Add the fat to a medium saucepan that will hold the nuts. Heat gently until melted then add brown sugar erythritol, liquid sweetener, salt, vanilla, cinnamon, and nutmeg. Stir well or whisk, then add the chopped nuts and all of the seeds. Use a large spoon or a spatula to really mix it up. You want the liquid ingredients to fully coat the nuts and seeds.
Divide the granola mixture between the two lined trays and pat down with a spatula or spoon. If you want a looser, non-clustered style of granola, don't pat it down. Place the the oven and bake for 40 minutes, swapping the trays around and turning around the trays (back to front) at the 20 minutes mark.
Pull the granola from the oven and let cool completely before breaking up into clusters and storing in an airtight container.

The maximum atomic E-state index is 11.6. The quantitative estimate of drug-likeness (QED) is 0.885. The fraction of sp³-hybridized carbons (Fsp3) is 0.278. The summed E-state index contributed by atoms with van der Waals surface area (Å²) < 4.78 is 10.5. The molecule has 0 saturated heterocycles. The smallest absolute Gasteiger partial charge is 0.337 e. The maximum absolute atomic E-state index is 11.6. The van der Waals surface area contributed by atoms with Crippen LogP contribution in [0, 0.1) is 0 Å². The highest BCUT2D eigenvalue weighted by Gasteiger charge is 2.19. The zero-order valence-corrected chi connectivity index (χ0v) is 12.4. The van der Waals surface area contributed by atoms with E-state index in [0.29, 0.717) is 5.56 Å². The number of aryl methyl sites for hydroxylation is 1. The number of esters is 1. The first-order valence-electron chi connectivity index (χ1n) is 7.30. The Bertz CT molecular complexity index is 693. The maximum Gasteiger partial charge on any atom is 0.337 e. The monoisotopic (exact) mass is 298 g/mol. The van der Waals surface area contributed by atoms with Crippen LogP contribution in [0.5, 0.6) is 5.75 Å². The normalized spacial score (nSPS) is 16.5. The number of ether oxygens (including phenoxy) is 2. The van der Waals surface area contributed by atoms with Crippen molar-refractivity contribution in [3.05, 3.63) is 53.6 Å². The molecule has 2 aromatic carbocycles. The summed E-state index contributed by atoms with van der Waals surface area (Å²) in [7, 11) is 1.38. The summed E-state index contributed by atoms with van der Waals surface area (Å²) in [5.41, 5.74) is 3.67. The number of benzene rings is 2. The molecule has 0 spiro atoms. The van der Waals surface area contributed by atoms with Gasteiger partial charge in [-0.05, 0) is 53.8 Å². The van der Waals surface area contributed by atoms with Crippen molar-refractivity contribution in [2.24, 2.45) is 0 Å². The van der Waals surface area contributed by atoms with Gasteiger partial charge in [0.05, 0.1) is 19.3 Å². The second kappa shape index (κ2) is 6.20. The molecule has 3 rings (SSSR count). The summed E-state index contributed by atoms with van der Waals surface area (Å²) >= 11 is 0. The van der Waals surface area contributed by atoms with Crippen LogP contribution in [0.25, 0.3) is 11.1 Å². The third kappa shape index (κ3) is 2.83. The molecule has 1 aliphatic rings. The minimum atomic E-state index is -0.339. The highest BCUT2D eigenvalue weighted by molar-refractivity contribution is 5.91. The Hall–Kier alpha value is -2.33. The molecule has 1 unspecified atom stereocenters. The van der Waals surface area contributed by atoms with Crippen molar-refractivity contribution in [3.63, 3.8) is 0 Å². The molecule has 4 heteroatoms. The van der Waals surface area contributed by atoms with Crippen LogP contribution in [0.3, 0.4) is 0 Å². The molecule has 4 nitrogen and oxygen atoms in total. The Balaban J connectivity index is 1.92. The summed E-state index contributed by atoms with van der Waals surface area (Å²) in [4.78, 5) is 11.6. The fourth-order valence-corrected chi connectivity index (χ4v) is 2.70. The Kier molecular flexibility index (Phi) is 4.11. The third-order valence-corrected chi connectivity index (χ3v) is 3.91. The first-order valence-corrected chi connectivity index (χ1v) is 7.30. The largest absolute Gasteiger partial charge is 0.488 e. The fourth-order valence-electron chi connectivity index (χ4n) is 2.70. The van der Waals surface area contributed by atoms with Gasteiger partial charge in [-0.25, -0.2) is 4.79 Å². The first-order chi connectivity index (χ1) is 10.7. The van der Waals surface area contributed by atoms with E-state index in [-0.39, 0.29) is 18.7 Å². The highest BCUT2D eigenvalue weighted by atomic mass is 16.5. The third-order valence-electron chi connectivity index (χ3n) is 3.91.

Notes on sweetener: I use Fibre Syrup Gold from Sukrin. It is made from a plant fibre named isomalto-oligosaccharide (IMO syrup), then mixed with a tiny amount of malt extract. It's really nice! But use maple syrup or honey if not needing the granola to be sugar-free. Or another low-carb sweetener, preferably one of the more naturally-derived ones.
About the dried fruit: a little unsweetened dried fruit can fit into a low-carb lifestyle in smaller amounts. I don't add any to my granola, preferring to add fresh fruit when I eat. But, some of you may want a "all-in" kind of cereal. Don't use freeze-dried though as they will get quite soft. Use air-dried.
Other seeds and nuts: chia seeds, hemp seeds, macadamia and Brazil nuts are all good ones to use. Just keep the overall weights as written, regardless of the nuts and seeds used.
This recipe is both low-carb and ketogenic. Adding milk, dairy yogurt and fruit or dried fruit will increase the carbohydrate count.